First Human Cases of West Nile Virus Reported in Louisiana for 2014

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BATON ROUGE, La. (WGNO) - The season’s first human cases of the West Nile virus in Louisiana involved three people from Livingston Parish who didn’t even know they had it, and only found out while donating blood or having blood work.

Health officials characterize that infection as a asymptomatic.  A neuroinvasive disease is caused by the West Nile virus attacking the nerve cells. In older people it may be very severe and could lead to brain damage or death. West Nile fever is less severe and gives most people mild flu-like symptoms.

According to the Louisiana Department of Health and Hospitals, about 90 percent of all cases are asymptomatic, while about 10 percent will develop West Nile fever.

“These three infections serve as reminders that West Nile virus is here and all residents are at risk,” said Dr. Raoult Ratard, State Epidemiologist.

“Everyone should take simple steps to protect themselves, their families and their homes from mosquitoes, which spread West Nile virus to humans when they bite. Protection is as simple as wearing mosquito repellant and covering your skin. You can also prevent mosquitoes from reproducing by dumping standing water from containers around your home.”

Last year, Louisiana saw 34 cases of West Nile virus neuroinvasive disease in the state, which is down from 2002’s high of 204 cases of West Nile virus neuroinvasive disease. DHH has been tracking West Nile Virus for more than a decade, and statistics about its occurrence in Louisiana can be found online at www.dhh.louisiana.gov/fightthebite.

SAFETY TIPS

Protecting Yourself

  • If you will be outside, you should wear a mosquito repellent containing DEET. The American Academy of Pediatrics (AAP) recommends that repellents should contain no more than 30% DEET when used on children. Insect repellents also are not recommended for children younger than 2 months. CDC recommends that you always follow the recommendations appearing on the product label when using repellent.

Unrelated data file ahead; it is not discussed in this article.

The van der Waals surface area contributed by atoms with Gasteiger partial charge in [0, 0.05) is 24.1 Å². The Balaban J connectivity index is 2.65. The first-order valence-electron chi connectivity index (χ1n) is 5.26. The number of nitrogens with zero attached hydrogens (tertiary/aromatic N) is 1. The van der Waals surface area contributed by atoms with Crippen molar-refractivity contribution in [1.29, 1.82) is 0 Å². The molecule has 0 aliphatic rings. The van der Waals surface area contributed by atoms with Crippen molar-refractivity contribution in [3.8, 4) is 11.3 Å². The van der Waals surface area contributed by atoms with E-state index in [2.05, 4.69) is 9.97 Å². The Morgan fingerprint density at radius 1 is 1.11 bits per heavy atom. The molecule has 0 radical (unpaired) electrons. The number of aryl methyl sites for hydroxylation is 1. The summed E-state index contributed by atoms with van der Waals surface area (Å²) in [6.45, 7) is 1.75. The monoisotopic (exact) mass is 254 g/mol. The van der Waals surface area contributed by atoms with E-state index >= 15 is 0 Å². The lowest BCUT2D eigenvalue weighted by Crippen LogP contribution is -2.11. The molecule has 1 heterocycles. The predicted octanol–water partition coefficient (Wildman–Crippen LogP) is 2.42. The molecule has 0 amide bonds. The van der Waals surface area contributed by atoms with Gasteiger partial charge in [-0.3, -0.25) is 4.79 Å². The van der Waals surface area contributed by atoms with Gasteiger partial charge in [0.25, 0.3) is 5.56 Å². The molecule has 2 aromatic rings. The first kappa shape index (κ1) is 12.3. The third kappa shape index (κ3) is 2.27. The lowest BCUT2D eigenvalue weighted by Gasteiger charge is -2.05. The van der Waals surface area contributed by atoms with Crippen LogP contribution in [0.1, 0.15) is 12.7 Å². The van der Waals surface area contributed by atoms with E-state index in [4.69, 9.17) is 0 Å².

• Apply repellent on exposed skin and clothing. Do not apply under your clothes or on broken skin.
  • To apply repellent to your face, spray on your hands and then rub on your face.
  • Adults should always apply repellent to children.
  • Wear long-sleeved shirts and pants when outdoors for long periods of time.
  • Avoid perfumes and colognes when outdoors for extended periods of time.
  • Make sure that your house has tight-fitting windows and doors, and that all screens are free of holes.

Protecting Your Home

  • Reduce the mosquito population by eliminating standing water around your home, which is where mosquitoes breed.
  • Dispose of tin cans, ceramic pots and other unnecessary containers that have accumulated on your property. Turn over wheelbarrows, plastic wading pools, buckets, trash cans, children’s toys or anything that could collect water.
  • Drill holes in the bottom of outdoor recycling containers. Drainage holes that are located on the container sides collect enough water for mosquitoes to breed.
  • Check and clean roof gutters routinely. They are often overlooked, but can produce millions of mosquitoes each season.
  • Aerate ornamental pools or stock them with fish. Water gardens can become major mosquito producers if they are allowed to stagnate.
  • Clean and chlorinate swimming pools that are not being used. A swimming pool that is left untended by a family for a month can produce enough mosquitoes to result in neighborhood-wide complaints. Be aware that mosquitoes may even breed in the water that collects on swimming pool covers.

TRAVEL PRECAUTIONS

Anyone traveling abroad should also take these same precautions to protect themselves from mosquitoes in other countries. Mosquitoes in other parts of the world including the Caribbean, South America, Asia, Africa or Europe might infect you with chikungunya or dengue fever. For more information about these diseases, visit the CDC’s website by clicking here.